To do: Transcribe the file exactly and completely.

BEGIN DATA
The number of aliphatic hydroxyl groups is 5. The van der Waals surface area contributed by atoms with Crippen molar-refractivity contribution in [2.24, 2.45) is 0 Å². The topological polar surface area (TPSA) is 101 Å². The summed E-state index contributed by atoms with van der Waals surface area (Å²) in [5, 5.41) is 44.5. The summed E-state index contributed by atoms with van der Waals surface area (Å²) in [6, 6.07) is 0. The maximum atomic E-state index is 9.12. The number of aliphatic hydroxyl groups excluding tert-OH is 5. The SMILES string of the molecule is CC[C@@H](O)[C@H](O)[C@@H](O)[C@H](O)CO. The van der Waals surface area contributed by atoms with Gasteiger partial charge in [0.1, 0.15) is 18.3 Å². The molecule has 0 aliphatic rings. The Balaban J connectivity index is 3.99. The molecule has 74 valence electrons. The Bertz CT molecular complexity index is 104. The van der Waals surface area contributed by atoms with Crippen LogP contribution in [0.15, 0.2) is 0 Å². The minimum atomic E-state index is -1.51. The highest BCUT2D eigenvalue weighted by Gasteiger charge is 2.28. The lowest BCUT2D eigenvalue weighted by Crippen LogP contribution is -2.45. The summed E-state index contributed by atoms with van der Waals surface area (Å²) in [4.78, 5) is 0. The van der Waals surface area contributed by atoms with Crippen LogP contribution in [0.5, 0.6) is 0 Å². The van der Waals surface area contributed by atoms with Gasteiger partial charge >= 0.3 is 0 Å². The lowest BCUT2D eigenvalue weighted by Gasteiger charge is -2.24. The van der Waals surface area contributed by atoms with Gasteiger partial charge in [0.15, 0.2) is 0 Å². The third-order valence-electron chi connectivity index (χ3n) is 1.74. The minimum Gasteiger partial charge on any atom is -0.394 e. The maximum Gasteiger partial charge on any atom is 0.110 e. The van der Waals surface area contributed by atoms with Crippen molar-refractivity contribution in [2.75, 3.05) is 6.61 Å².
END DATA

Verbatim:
The number of aliphatic hydroxyl groups is 5. The van der Waals surface area contributed by atoms with Crippen molar-refractivity contribution in [2.24, 2.45) is 0 Å². The topological polar surface area (TPSA) is 101 Å². The summed E-state index contributed by atoms with van der Waals surface area (Å²) in [5, 5.41) is 44.5. The summed E-state index contributed by atoms with van der Waals surface area (Å²) in [6, 6.07) is 0. The maximum atomic E-state index is 9.12. The number of aliphatic hydroxyl groups excluding tert-OH is 5. The SMILES string of the molecule is CC[C@@H](O)[C@H](O)[C@@H](O)[C@H](O)CO. The van der Waals surface area contributed by atoms with Gasteiger partial charge in [0.1, 0.15) is 18.3 Å². The molecule has 0 aliphatic rings. The Balaban J connectivity index is 3.99. The molecule has 74 valence electrons. The Bertz CT molecular complexity index is 104. The van der Waals surface area contributed by atoms with Crippen LogP contribution in [0.15, 0.2) is 0 Å². The minimum atomic E-state index is -1.51. The highest BCUT2D eigenvalue weighted by Gasteiger charge is 2.28. The lowest BCUT2D eigenvalue weighted by Crippen LogP contribution is -2.45. The summed E-state index contributed by atoms with van der Waals surface area (Å²) in [4.78, 5) is 0. The van der Waals surface area contributed by atoms with Crippen LogP contribution in [0.5, 0.6) is 0 Å². The van der Waals surface area contributed by atoms with Gasteiger partial charge >= 0.3 is 0 Å². The lowest BCUT2D eigenvalue weighted by Gasteiger charge is -2.24. The van der Waals surface area contributed by atoms with Gasteiger partial charge in [0.15, 0.2) is 0 Å². The third-order valence-electron chi connectivity index (χ3n) is 1.74. The minimum Gasteiger partial charge on any atom is -0.394 e. The maximum Gasteiger partial charge on any atom is 0.110 e. The van der Waals surface area contributed by atoms with Crippen molar-refractivity contribution in [2.75, 3.05) is 6.61 Å².